Categories
Cookbook Sauces and condiments

Ghee

My friend taught me how to make ghee yesterday. It’s so easy I feel terrible that I haven’t been making ghee all my life! Those nice lumps of unsalted Mother’s butter in our cooler are perfect for ghee.

Put a pound of unsalted butter in a wide saucepan over medium-high heat; it boils and sputters in about 2 or 3 minutes. Reduce heat to medium-low. A foam of milk solids will form on top of the butter, which will become a scum after about 20 minutes. Busy yourself in the kitchen, but keep your eye and your nose on the pot while it continues cooking. In about ten or more minutes there’s a change: the butter is golden and brown flecks of milk solids will be visible in the bottom of the pan. Careful now; don’t let it scorch. Sniff; a delicious caramel fragrance will tell you when the ghee is done. Gently pour your ghee into a small crock or mason jar through a fine mesh strainer or cheesecloth. If you use a mason jar, pour in a little to heat the jar for a moment first so it won’t crack; then fill it in two more pours. Put a tight cover on it to store. Ghee doesn’t need refrigeration and will keep in an airtight container for up to a month.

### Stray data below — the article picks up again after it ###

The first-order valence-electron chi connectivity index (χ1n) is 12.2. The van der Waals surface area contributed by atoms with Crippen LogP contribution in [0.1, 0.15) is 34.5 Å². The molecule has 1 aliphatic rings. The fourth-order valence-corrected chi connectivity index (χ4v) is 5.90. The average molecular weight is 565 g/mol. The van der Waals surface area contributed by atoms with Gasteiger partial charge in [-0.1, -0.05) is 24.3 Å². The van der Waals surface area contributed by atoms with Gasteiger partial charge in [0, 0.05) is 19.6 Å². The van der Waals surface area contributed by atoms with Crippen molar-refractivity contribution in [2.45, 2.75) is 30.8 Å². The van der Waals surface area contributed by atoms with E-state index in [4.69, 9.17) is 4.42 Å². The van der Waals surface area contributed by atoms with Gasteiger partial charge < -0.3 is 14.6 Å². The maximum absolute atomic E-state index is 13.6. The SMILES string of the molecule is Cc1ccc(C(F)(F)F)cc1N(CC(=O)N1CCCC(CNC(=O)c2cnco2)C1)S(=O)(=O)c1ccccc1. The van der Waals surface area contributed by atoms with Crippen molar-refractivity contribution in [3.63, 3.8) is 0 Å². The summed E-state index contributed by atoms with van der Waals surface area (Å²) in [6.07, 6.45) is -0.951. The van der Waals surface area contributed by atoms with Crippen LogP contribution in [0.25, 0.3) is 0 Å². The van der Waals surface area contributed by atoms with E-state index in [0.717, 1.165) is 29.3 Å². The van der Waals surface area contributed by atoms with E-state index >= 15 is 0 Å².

Ghee makes everything taste divine–use it on bread–sprinkled with local sea salt. Put it on vegetables, on meat, on grains or pastas, on breakfast cereal–in or on just about anything! Use it instead of plain butter to make biscuits or pie crust or cornbread. Homemade is tastier and costs half as much for a pound as a pint of ghee costs in a cute little jar with a blue label.

— Eleanor